A shuttered Pennsylvania museum that features wax figures of all 44 US presidents and their first ladies will display the figures before they're auctioned off in mid-January.
The Hall of Presidents and First Ladies Museum in Gettysburg closed in November after visitors dwindled. It had been in business for about 60 years.
The collection features life-size figures of the presidents and one-third-scale figures of the first ladies in reproduction inaugural gowns, as well as other presidential memorabilia.
Previews of the wax figures will be held at the museum January 12 from 4 p.m. to 8 p.m. The figures will be auctioned off on January 14.
A mummified body found face down in the back seat of a car in a Detroit garage will be examined by a specialist to determine age, gender and cause of death.
An autopsy by a University of Michigan anthropologist is set for Tuesday.
The Detroit Free Press reports that the body was discovered by a man interested in buying the property. He spotted it in a car. Authorities describe the remains as a skeleton dressed in pants, shirt and a sweater.
Police say tenants who lived at the home told officers they never entered the garage because the property owner told them they couldn't use it.
A New York City firefighter has made an unusual discovery, unearthing two nearly 100-year-old tickets for the city's long-defunct streetcar line at a firehouse in Manhattan.
WNBC-TV reports the unidentified firefighter was searching for material in the basement of Engine 7/Ladder 1 in the Tribeca area when he found an old tin cup containing two paper tickets dated Friday, September 14, 1917.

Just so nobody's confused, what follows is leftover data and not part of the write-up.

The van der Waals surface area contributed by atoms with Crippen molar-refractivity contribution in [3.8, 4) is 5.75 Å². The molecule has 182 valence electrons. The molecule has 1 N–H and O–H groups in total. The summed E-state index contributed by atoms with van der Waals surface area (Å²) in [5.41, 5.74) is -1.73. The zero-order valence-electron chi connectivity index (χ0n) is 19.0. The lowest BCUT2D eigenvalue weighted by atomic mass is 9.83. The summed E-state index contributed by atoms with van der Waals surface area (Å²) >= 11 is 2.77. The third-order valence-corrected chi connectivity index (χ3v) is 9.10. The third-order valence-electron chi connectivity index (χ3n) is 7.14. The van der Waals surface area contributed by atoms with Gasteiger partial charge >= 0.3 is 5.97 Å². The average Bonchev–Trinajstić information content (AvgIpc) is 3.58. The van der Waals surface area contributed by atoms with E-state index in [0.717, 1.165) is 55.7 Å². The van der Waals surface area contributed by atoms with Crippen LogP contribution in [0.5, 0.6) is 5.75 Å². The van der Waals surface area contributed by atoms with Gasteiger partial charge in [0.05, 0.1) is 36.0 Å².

The tickets are for the Eighth Avenue streetcar line, which opened in 1852 and was operated by the old New York Railways Co. The city replaced its streetcars with a bus system in 1936.
The firefighter who found the tickets says the firehouse's basement is also home to company journals that are almost 100 years old.
Doctors in Vietnam have removed surgical forceps from a man who unknowingly carried them inside his body for 18 years, national television VTV reported.
Ma Van Nhat, 54, said the forceps had probably been left in his abdomen in 1998 when he had emergency surgery after a traffic accident.
Nhat had felt only the occasional pain, and a clinic had given him medicine for a suspected stomach ulcer. An X-ray taken late last year showed that the forceps were to blamed.
The six-inch long instrument had broken apart and became lodged in Nhat's stomach. They were removed in an operation.
The director of Bac Kan Hospital, Trinh Thi Luong, told VTV that officials were trying to find out who might have left the forceps in Nhat.
"Even if they are already retired, we will still inform them," she said. "This is a lesson to all doctors".
Medical errors are not uncommon in Vietnam. Over the past year, there have been two cases of doctors operating on wrong limbs, and three cases of men being diagnosed as pregnant.